The August Coup, 1991

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Boris Yeltsin urging resistance against the August Coup

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With the election of Mikhail Gorbachev in 1985, the Soviet Union looked like it was on a path of reform on all levels, from economic to political to social.  Obviously, hard lined Soviets would be opposed to such reforms and changes in the Soviet Union that they have already obtained power in and have become accustomed to.  At this time, Latvia, Lithuania, Georgia, and Estonia had already declared independence from the Soviet Union, and the SU itself was experiencing food shortages and a shrinking economy.  One of the most influential tipping points that caused this coup was the idea of the new Union Treaty, which would create a federation of independent soviet states, that only had a common foreign policy, military, and president.  After finding that eight of the nine republics, not including the Ukraine, had all agreed to sign the treaty, hard liners high up in the Soviet government felt that they had to do something to prevent this from happening.

These hard liners, who consisted of the minister of defense, the minister of the interior, and the head of the KGB, just to name a few, drew up a referendum that placed Gennady Yanayev, the vice president, as acting president of the SU since Gorbachev was “unable to perform his duties”.  At the time, Gorbachev was sick and trying to recover at his holiday home, when this group of eight showed up to his residence and asked him to sign off on a state of emergency to maintain stability in Moscow and the rest of the SU.  Gorbachev refused and the group of rebels returned to Moscow, taking over the radio and newspapers, and preparing for an attack on the White House, which was used by the Supreme Soviet of Russia.  The attack was fended off with barricades and a lack of support for the coup.  Ultimately, those responsible for the coup were arrested within the next 48 hours, and Gorbachev remained in power.

This failed coup, a shrinking economy, push for reform, and an ever growing number of Soviet states declaring independence with no attempt to retake them eventually lead to the end of the Soviet Union four months later on December 24th, when it was announced that Mikhail Gorbachev would step down as acting president and the Russian Federation would replace the Soviet Union in the UN and take over the Soviet Union as the acting government body.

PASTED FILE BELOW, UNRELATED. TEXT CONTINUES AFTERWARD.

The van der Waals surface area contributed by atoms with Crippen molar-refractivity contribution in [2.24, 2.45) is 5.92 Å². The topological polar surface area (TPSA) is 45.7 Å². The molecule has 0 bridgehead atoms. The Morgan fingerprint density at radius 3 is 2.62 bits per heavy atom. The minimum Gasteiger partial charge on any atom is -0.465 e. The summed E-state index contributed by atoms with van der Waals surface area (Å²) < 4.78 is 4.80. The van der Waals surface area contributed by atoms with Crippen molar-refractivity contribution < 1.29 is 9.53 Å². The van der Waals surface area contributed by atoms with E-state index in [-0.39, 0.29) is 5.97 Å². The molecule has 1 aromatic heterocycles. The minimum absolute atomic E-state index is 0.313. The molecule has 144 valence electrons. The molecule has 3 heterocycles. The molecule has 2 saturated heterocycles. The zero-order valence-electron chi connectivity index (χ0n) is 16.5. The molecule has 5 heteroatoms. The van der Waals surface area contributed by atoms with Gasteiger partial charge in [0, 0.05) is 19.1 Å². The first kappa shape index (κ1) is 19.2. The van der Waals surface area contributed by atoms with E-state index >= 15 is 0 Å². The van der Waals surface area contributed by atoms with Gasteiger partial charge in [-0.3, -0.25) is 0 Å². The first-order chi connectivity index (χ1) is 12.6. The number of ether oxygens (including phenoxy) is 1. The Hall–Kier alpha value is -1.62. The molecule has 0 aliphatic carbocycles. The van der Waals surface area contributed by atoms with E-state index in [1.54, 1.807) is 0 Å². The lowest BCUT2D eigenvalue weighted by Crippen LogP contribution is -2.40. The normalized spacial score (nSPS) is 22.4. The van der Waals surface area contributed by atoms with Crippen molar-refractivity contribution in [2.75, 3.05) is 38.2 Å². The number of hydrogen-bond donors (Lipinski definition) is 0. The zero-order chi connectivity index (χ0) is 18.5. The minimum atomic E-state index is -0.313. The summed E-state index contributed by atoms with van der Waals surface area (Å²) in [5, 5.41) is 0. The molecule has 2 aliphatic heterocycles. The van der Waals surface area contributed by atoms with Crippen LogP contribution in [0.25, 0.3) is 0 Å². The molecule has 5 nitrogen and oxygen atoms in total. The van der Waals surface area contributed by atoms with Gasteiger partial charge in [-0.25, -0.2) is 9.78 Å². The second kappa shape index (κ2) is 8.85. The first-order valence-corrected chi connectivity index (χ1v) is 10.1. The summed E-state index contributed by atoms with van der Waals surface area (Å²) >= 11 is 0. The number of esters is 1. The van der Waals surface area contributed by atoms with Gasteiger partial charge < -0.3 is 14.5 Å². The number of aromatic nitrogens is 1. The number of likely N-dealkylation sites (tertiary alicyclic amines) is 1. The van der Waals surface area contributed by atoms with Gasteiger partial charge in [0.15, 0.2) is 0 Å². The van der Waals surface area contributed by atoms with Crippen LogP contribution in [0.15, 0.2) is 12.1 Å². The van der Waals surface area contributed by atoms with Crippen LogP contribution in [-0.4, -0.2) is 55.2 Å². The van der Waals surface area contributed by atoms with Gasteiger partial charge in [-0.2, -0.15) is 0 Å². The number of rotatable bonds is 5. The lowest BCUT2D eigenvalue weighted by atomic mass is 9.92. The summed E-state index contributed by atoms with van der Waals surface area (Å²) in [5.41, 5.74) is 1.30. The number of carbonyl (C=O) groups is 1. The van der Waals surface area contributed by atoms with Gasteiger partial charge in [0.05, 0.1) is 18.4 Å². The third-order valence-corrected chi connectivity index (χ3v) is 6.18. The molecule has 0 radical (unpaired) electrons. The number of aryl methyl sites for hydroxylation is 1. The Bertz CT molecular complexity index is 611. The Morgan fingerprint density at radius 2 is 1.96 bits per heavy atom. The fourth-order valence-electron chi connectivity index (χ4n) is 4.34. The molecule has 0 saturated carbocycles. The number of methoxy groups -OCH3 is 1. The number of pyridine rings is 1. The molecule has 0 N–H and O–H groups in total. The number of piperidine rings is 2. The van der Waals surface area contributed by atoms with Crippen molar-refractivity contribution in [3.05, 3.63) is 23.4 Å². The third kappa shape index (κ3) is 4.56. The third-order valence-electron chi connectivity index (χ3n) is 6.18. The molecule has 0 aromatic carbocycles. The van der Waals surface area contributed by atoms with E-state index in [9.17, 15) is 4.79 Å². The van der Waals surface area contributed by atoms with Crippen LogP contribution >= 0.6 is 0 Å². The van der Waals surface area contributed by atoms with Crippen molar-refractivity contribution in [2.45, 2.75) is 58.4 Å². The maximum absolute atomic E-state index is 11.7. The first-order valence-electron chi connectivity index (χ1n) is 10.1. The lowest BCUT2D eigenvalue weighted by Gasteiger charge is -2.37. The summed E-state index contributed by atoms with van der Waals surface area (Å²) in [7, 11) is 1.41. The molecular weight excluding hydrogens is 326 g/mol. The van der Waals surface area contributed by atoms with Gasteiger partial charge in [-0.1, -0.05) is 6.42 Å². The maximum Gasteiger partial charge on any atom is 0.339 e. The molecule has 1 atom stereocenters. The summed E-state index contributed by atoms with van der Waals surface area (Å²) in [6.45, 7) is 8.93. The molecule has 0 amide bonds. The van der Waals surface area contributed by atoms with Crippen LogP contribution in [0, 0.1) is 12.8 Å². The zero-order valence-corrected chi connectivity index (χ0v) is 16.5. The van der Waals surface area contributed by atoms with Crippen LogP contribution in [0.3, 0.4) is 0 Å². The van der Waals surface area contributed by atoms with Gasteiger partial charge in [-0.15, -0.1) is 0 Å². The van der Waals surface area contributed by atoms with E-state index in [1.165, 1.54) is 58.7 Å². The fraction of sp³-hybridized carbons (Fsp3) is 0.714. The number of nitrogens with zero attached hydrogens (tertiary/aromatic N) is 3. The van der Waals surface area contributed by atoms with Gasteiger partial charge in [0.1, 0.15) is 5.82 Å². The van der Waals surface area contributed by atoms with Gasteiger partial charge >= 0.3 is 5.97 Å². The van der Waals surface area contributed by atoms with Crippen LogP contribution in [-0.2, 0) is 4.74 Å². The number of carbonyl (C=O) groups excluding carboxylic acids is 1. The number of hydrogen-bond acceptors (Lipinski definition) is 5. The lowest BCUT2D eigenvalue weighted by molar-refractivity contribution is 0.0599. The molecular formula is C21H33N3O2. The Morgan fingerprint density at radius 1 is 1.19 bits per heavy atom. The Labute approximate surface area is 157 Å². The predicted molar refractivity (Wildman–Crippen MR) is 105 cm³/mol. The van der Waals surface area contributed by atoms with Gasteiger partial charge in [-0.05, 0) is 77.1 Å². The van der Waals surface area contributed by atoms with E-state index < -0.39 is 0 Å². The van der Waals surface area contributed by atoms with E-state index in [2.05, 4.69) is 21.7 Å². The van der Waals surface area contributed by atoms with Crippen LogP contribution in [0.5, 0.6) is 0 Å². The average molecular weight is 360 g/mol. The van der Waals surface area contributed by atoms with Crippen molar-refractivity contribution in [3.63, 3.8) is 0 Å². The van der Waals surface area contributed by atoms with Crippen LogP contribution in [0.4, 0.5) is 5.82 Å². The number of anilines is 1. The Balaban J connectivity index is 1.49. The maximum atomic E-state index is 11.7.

I really find this post as a beautiful culmination of events that continuously built upon each other  towards the dissolution of the original Soviet ideal and its purpose.  It seems that, at least in my opinion, that once the SU reached the Khrushchev Era, the policies to come seemed to be overly reform like, causing Soviet States to try and separate or support these changes, or way to authoritative, like the Brezhnev years, where rights and liberties were restricted and violence, both domestically and abroad, was more rampant.  It seems that the Soviet Union was a successful government for the generation that called for it and established it, and a poor one for those who inherited it and tried to reform it to an ever changing global and domestic society.

http://www.soviethistory.org/index.php?page=subject&SubjectID=1991august&Year=1991&navi=byYear

http://www.pbs.org/newshour/extra/features/july-dec01/russia_coup.html

http://library.thinkquest.org/20176/augustcoup.htm

22 thoughts on “The August Coup, 1991

  1. Very interesting and good closing paragraph. I too believe the political restructural changes brought to the Soviet Union post-Stalin and under Khrushchev to be the origins of the downfall of the USSR.

  2. I like the way you reflect on the August 1991 coup as a culmination of long-standing developments and consider the ways in which the Soviet government evolved over the short twentieth century. Good job.

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  4. Very interesting and good closing paragraph. I too believe the political restructural changes brought to the Soviet Union post-Stalin and under Khrushchev to be the origins of the downfall of the USSR.

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